February 18, 2013 10:11:20 AM
It all started about three days before. The rains were torrential and the lake was so full that most of the center stumps were submerged.
"Sam, I think the spillway is dammed up. The water is high."
After work Sam took the gator to the spillway and sure enough a beaver had dammed the flow again. In drizzling rain Sam shoveled out the dam and checked the beaver trap. No beaver.
"Did you see Leah?" I asked.
Leah is our domestic Pekin duck, the lone survivor of three ducks.
"Yes, she was out in the center of the lake."
It was about 5:30 and getting dark. I was becoming more confident about Leah. She had learned from the geese to treat humans with suspect, to avoid the bank while alone, and to swim to the middle of the lake for safety.
Pekin ducks are large white flightless birds. They are social animals and easy to care for. I've spent hours watching her. She stretches tall and flaps her wings while skimming the top of the water. More than once she has toppled head over heels and bobbed up again. I clap my hands and cheer at her efforts.
When she lost her two companions I sat on the dock and sang, "How much is that ducky in the window, the one with the cur-r--ly tail? How much is that ducky in the window, I do hope that she is for sale." That seemed to calm one of us.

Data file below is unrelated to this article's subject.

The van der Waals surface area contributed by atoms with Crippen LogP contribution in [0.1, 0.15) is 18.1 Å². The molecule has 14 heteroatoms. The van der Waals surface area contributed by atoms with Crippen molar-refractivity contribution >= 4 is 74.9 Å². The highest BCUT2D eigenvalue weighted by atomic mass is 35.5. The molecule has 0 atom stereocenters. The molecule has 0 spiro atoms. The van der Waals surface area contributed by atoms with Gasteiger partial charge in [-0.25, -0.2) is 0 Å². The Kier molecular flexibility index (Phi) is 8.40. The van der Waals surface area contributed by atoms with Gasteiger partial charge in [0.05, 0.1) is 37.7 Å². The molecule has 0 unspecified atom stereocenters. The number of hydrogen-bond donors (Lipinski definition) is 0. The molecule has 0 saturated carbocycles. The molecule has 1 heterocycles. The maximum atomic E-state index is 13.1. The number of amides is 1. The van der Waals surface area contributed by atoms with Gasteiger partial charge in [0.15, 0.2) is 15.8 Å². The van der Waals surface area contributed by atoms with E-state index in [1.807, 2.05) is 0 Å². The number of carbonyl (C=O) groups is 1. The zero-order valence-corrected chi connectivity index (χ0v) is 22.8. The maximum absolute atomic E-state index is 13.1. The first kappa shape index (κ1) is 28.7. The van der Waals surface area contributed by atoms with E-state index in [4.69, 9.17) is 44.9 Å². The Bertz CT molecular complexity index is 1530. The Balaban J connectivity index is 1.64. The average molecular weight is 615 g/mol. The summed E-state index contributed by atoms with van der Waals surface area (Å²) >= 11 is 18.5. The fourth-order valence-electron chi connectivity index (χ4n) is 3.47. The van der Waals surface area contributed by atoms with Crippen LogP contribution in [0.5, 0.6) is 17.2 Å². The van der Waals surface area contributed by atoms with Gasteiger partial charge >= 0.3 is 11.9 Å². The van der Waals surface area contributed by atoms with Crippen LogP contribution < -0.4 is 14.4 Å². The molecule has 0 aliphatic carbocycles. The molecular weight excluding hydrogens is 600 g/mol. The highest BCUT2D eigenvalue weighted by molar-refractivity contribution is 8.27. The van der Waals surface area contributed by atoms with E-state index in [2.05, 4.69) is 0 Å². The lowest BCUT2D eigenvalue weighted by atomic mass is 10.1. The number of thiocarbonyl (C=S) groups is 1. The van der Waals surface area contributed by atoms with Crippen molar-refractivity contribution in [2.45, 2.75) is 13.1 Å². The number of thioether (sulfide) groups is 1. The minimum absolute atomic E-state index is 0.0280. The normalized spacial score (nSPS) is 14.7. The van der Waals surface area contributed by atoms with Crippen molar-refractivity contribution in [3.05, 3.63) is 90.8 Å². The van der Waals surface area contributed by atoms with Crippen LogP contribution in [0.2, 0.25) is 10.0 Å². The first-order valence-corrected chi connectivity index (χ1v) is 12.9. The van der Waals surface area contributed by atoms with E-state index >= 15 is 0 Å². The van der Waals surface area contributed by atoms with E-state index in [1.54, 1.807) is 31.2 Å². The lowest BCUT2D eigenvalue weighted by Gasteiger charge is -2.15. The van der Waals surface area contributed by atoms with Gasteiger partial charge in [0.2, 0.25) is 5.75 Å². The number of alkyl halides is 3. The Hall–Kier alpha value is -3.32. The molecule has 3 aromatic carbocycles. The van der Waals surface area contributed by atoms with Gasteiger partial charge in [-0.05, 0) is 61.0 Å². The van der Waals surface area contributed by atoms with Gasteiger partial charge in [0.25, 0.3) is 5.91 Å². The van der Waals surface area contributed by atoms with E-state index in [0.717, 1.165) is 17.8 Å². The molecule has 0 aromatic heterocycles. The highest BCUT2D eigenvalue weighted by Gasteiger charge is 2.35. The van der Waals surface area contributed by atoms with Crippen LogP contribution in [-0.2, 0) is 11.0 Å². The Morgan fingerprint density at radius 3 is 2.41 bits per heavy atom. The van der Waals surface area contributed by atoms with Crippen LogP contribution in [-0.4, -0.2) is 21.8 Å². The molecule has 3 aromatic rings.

The morning after breaking the beaver dam, I went to the lake and called for Leah. No Leah. I scanned the horizon. No Leah. I walked the perimeter of the lake. No Leah. I went to the dock and lay belly-down. I peered upside down under the cabin but she was not there.
I sat on the dock and grieved silently. The only words that came were, "The Lord gives and the Lord takes away. Bless be the name of the Lord." I soothed myself all day long with the words. I told no one.
I've learned it is not beneficial to tell your husband bad news while he is at work or when he walks through the door at the end of the day. I greet Sam with fresh brewed coffee, a snack and hear about his day. Then I tell him something like, "The washing machine broke today."
That day I told him that Leah was gone and together we grieved. Sam said Leah and her friends were somewhere swimming on that great crystal sea.
Two days later I saw a white bundle at the place where I leave Leah her "chop." I tore across the field. Whatever her condition I wanted her.
Leah's head popped up and she let me get close. She ate two cups of chop. I clapped my hands and cheered for her.
The large white duck, the size of a goose, had appeared out of nowhere.
Shannon Rule Bardwell is a Southern writer living quietly in the Prairie.